• “I’d like to give lots of credit to my two awesome business partners, Dr Daniel Rome and Dr Jeff Slutskiy. Our divide and conquer mindset has served us well.”

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Leadership Over Management with Chuck Blakeman

Leadership Over Management with Chuck BlakemanThe single most important decision I made in my dental practice was the moment I stopped trying to create followers with this broken, top-down management style and started a leadership development program for everyone on my team. Today’s guest, Chuck Blakeman, is a world-renowned expert on this topic. He is a successful entrepreneur, best-selling business author, and TEDx speaker who has built 12 businesses around the world and now uses his experience to advise others.

Listen in as Chuck shares some incredible insights and paradigm shifts that will really get you thinking and moving in the right direction. We discuss the concepts of management and dehumanization, how those two relate, and how different it is from true leadership. If you are working on building your business, leveling up on your leadership skills, and creating an incredibly rewarding program for your team, this episode is for you.

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Key Quotes:

  • “Look up ‘rehumanize’ in the dictionary—it’s not a word! You can’t rehumanize—you’re not allowed to do that. You can only dehumanize. Isn’t that fascinating? Something is broken.”
  • “If you manage people, you dehumanize them. That’s very different than leading them, and we have to make that distinction because the leadership gurus and consulting network over the last years have conflated those two words to the point where we don’t know what the difference is.”
  • “Leadership is absolutely essential in every business, and management is the worst thing to happen in business. You have to eliminate people being managed.”
  • “People need to be led; stuff needs to be managed.”
  • “All of the data is on the side of getting rid of managers, having fewer leaders, and figuring out how to divest the decision-making. How do we distribute the decision-making to everybody?”
  • “You don’t even have to change the leader. You just have to change the leader’s mindset from ‘these people are stupid and lazy’ to ‘these people are smart and motivated.’”
  • “Managers tell; leaders ask.”
  • “There are three responsibilities of leadership: guard the values, champion the people, and pilot the results—not the process.”
  • “Leadership is any act that improves the life, situation, or performance of another person. If you’re helping someone cross the street, that’s leadership.”
  • “Good managers aren’t managing—they’re training and then getting the heck out of the way. They’re really leaders, and we should be celebrating that.”
  • “Leaders always train with the intent of not being necessary.”

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Frameworks That Allow You to Be an Effective Leader with Del Denney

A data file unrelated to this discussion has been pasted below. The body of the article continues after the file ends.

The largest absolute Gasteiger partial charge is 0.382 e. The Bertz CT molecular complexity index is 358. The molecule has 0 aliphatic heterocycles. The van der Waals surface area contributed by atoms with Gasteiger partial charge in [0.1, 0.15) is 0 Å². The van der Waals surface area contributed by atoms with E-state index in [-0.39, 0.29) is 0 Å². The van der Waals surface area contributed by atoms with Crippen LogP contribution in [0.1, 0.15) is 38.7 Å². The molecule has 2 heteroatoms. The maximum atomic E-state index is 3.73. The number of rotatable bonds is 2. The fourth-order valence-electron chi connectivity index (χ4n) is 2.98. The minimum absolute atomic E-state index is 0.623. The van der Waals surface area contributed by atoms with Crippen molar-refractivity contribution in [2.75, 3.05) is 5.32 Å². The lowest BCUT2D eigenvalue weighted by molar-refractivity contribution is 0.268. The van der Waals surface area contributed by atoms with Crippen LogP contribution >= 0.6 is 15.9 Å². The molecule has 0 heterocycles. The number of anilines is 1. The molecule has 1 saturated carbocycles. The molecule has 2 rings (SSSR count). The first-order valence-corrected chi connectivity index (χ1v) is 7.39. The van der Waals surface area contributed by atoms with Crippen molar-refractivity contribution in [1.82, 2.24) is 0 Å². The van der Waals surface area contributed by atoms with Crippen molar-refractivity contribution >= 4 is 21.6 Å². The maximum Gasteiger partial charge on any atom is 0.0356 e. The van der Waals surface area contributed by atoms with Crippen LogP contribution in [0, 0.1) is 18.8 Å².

Frameworks That Allow You to Be an Effective Leader with Del Denney Del Denney is a keynote speaker, performance coach, and leadership consultant. Having consulted for the top personal development training organizations in the U.S., Del has addressed thousands of people in toxin seminars. He joins the show today to help distill the complex topic of leadership down to a simple framework that you can apply in your practice immediately.

Listen in as Del shares how he developed his growth mindset and ended up being an expert and leader in the personal development field. You’ll learn why people lack clarity in purpose and vision, as well as how that applies to dentistry, so you can better find clarity and purpose in your career. Del also walks through the value of having frameworks to follow and provides one that will help you increase your influence with your staff and your patients.

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Key Quotes:

  • “My father was in prison, I was doing crazy stuff, and long story short, I realized that the path I was on would lead to the same place he was at. It was Christmas night, and I realized that if I want all of this to change, I have to change. That’s when my personal growth journey started.”
  • “It doesn’t have to be this fluffy thing—follow step 1, step 2, step 3. People overcomplicate things. Just find the framework and go with it.”
  • “The question is: Who do you want to serve? And how do you serve well? That helps to guide you into your purpose.”
  • “When we get distracted, that’s when unhappiness comes. When we get clear on our vision and keep it in the forefront of our mind, we’ll be much happier.”
  • “The fact is, we’re all leaders, and I hope that people realize that. Leadership is influence.”
  • “The foundation of leadership is developing relationships with your staff and patients.”
  • “A great leader is a servant leader. Your job is to listen to your staff. This is a chance to observe your staff so that you can serve your staff.”